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Blurred Consent

Blurred Consent

Robin Thicke’s “Blurred Lines” doesn’t make me laugh, though it seems to strike nearly everyone else differently.

A song that features lines like, “I know you want it” and, “You’re an animal, it’s in your nature” was the top-selling single for 2013. Hilarious.

The music video, which features scantily-clad women in shoes so strange and bulky they can hardly move, in contrast to the fully-dressed male singers is more than enough, but perhaps the most clear and powerful personification of the song’s message comes through in the first few seconds.

The video opens with Thicke – clothed – in bed with a nude woman. Thicke is pressing against her back, and she is expressing discomfort with her face and body language. However, just a blink later, it is the same woman who’s hugging Thicke’s back. Right there is the idea of “blurred lines.” Though the woman had been saying “no” before, she really wanted to say “yes.”

Apparently, the man knows better, regardless of what the woman has to say.

However, this idea didn’t start with “Blurred Lines.” One recent example comes from the close-to-home rape case of Daisy Coleman in Maryville, Mo. The young teen accused a high school senior of raping her and his friend of taping the assault. However, the charges were dropped and the case abandoned.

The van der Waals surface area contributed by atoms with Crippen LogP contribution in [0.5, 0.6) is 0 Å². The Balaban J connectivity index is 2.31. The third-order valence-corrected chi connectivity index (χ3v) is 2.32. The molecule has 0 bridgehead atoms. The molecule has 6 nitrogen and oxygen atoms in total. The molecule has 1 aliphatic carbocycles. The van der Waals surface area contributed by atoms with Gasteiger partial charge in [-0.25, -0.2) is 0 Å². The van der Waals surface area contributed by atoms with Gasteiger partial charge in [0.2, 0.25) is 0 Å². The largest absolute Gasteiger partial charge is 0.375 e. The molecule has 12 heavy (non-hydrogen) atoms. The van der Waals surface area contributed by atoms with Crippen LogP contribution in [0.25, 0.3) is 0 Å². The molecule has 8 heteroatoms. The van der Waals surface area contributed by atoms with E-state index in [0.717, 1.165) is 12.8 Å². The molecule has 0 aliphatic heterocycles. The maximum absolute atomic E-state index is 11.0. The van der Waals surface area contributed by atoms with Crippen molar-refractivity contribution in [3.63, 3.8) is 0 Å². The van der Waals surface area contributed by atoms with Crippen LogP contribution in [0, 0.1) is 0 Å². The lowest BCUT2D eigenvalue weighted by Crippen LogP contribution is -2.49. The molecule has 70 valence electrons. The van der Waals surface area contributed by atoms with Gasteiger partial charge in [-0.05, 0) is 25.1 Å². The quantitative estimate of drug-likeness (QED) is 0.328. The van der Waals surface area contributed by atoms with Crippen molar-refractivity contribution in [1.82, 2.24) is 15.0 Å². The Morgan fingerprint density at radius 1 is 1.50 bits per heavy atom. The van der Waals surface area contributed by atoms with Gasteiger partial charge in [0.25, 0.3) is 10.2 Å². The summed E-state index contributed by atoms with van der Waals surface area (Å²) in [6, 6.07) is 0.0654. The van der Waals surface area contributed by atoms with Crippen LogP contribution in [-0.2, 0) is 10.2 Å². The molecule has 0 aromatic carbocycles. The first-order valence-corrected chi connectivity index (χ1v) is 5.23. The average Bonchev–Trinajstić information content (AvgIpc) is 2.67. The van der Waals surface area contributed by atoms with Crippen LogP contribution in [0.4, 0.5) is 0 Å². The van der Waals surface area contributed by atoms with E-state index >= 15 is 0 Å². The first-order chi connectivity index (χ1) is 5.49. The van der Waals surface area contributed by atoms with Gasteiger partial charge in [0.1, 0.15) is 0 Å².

The case made the news again recently when Daisy was taken to the hospital after being bullied and harassed for making the claim – so much that she tried to commit suicide.

We treat assault victims like garbage, and we treat assault like a joke. Worse than a joke, we treat it like it doesn’t exist because “no” actually means “yes.” He knows better, after all, especially when a woman is dancing or drinking or wearing a low-cut dress.

The fact that “Blurred Lines” is so popular should scare you. Millions of people are overlooking its flippant disregard for a woman’s consent and opinion for the sake of a good dance beat. Or worse, they believe exactly what the song is telling them.

If not you’re scared, be outraged.

“No” is not ambiguous. When anyone uses it to draw a line, there’s nothing blurred about it.

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